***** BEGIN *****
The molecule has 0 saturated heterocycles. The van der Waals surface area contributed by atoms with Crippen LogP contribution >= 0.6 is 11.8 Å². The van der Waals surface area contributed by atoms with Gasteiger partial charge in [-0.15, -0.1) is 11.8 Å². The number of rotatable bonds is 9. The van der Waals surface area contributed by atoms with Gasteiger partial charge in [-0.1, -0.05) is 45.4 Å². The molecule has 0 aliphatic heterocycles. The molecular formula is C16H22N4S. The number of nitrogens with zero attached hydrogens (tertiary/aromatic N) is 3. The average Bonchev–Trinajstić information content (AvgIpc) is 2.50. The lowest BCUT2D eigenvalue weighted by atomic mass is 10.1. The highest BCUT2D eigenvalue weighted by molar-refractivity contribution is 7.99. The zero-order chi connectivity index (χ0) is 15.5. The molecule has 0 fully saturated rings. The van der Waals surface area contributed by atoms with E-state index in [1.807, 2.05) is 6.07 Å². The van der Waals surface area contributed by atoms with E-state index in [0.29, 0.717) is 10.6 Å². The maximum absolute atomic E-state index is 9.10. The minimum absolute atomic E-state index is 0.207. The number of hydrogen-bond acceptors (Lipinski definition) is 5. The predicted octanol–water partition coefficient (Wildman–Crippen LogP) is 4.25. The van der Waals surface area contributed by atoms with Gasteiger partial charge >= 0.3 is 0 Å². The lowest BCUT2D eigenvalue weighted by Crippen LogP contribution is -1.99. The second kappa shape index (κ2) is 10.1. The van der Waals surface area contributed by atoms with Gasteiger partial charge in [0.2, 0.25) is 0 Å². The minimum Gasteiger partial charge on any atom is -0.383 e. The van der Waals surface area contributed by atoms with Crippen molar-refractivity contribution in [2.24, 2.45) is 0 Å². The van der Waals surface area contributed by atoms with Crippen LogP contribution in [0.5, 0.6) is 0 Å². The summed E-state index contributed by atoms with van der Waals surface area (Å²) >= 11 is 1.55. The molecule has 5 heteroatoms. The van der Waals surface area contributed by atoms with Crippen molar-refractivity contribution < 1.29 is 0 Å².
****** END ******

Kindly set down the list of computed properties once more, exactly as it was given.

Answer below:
The molecule has 0 saturated heterocycles. The van der Waals surface area contributed by atoms with Crippen LogP contribution >= 0.6 is 11.8 Å². The van der Waals surface area contributed by atoms with Gasteiger partial charge in [-0.15, -0.1) is 11.8 Å². The number of rotatable bonds is 9. The van der Waals surface area contributed by atoms with Gasteiger partial charge in [-0.1, -0.05) is 45.4 Å². The molecule has 0 aliphatic heterocycles. The molecular formula is C16H22N4S. The number of nitrogens with zero attached hydrogens (tertiary/aromatic N) is 3. The average Bonchev–Trinajstić information content (AvgIpc) is 2.50. The lowest BCUT2D eigenvalue weighted by atomic mass is 10.1. The highest BCUT2D eigenvalue weighted by molar-refractivity contribution is 7.99. The zero-order chi connectivity index (χ0) is 15.5. The molecule has 0 fully saturated rings. The van der Waals surface area contributed by atoms with E-state index in [1.807, 2.05) is 6.07 Å². The van der Waals surface area contributed by atoms with E-state index in [0.29, 0.717) is 10.6 Å². The maximum absolute atomic E-state index is 9.10. The minimum absolute atomic E-state index is 0.207. The number of hydrogen-bond acceptors (Lipinski definition) is 5. The predicted octanol–water partition coefficient (Wildman–Crippen LogP) is 4.25. The van der Waals surface area contributed by atoms with Gasteiger partial charge >= 0.3 is 0 Å². The lowest BCUT2D eigenvalue weighted by Crippen LogP contribution is -1.99. The second kappa shape index (κ2) is 10.1. The van der Waals surface area contributed by atoms with Gasteiger partial charge in [0.2, 0.25) is 0 Å². The minimum Gasteiger partial charge on any atom is -0.383 e. The van der Waals surface area contributed by atoms with Crippen molar-refractivity contribution in [2.24, 2.45) is 0 Å². The van der Waals surface area contributed by atoms with Crippen LogP contribution in [0.5, 0.6) is 0 Å². The summed E-state index contributed by atoms with van der Waals surface area (Å²) >= 11 is 1.55. The molecule has 5 heteroatoms. The van der Waals surface area contributed by atoms with Crippen molar-refractivity contribution < 1.29 is 0 Å².